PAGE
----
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Speaking of Health: Assessing Health Communication Strategies for Diverse Populations THE SOCIOCULTURAL ENVIRONMENT The fields of social epidemiology, psychology, anthropology, sociology, and economics are converging in the development of theories and methodologies, helping us to understand factors underlying health disparities. Levine and his colleagues set the stage for this convergence, especially with the Handbook of Medical Sociology (Freeman and Levine, 1989). Recent reviews by Yen and Syme (1999) and Social Studies in Health and Medicine (Albrecht, Fitzpatrick, and Scrimshaw, 2000) are among many recent analyses dealing with these complex issues. The recent Institute of Medicine report, Promoting Health (2000), advances our understanding of health behavior and health disparities. Some common themes from these sources give directions to the underlying factors contributing to health disparities, as follows: Disparate access to prevention and treatment services; Differences in patterns of use of services; Differences in behaviors in response to illness; Differences in environmental and occupational risks; Differences in health promotion and disease prevention behaviors; Differences in community factors such as stress, societal support, and community cohesion; and Genetic factors that come into play for individuals, but seldom for groups. The Centers for Disease Control and Prevention Task Force on the Guide to Community Preventative Services developed an organizing logic framework for looking at many of these themes (see Figure 7-1). The Task Force was charged with developing evidence-based guidelines for community public health practice (Truman et al., 2000; Centers for Disease Control and Prevention, 2000b). Other topics in the guide include major risk behaviors such as smoking, sex, drugs, injury, nutrition, and exercise, and some diseases, such as cancer and diabetes. The discussion of the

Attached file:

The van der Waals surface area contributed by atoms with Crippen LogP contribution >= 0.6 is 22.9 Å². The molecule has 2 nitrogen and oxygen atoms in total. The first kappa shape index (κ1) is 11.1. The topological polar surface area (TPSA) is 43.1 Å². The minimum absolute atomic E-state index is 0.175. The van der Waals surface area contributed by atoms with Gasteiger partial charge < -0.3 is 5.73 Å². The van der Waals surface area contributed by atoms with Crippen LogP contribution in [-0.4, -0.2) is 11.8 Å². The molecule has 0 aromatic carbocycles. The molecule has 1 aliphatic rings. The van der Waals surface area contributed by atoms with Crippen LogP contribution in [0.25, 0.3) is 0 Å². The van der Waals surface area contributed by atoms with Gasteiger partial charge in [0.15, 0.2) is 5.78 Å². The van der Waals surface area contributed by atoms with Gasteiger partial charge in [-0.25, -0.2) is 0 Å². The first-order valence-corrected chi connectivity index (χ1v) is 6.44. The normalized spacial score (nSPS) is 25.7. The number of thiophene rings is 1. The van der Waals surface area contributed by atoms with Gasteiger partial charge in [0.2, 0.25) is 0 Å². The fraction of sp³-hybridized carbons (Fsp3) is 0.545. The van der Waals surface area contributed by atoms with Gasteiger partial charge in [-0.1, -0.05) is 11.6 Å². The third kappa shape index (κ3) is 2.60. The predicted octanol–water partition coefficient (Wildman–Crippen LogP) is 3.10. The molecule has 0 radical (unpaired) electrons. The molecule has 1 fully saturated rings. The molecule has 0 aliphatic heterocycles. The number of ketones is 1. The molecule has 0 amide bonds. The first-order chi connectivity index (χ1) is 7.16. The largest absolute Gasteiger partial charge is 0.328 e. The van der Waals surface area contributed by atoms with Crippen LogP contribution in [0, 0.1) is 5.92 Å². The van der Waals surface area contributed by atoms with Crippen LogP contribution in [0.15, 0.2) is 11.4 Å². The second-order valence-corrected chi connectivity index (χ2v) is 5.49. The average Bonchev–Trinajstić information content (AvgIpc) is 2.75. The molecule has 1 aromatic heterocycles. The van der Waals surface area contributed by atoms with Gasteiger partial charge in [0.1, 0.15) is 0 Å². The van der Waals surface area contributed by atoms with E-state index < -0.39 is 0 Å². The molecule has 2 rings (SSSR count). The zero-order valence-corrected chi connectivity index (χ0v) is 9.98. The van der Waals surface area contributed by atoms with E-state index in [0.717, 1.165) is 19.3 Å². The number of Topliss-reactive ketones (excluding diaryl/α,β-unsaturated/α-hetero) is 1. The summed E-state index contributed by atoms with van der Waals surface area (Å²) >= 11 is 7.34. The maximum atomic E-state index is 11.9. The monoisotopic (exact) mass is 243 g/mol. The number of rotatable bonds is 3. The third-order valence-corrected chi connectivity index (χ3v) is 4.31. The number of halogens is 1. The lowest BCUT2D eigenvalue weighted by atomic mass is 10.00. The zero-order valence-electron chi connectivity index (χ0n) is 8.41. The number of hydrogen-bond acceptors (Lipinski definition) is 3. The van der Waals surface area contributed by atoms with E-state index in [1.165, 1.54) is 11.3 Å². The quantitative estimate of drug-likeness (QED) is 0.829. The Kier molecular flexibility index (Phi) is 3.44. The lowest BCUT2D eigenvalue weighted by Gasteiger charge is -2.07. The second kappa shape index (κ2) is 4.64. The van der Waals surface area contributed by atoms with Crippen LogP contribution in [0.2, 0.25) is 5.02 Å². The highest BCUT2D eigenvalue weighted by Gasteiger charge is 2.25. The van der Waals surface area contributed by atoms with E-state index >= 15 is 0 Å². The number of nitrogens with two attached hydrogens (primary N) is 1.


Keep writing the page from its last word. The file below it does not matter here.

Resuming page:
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Speaking of Health: Assessing Health Communication Strategies for Diverse Populations FIGURE 7-1 Guide to community preventive services: Sociocultural environment logic framework.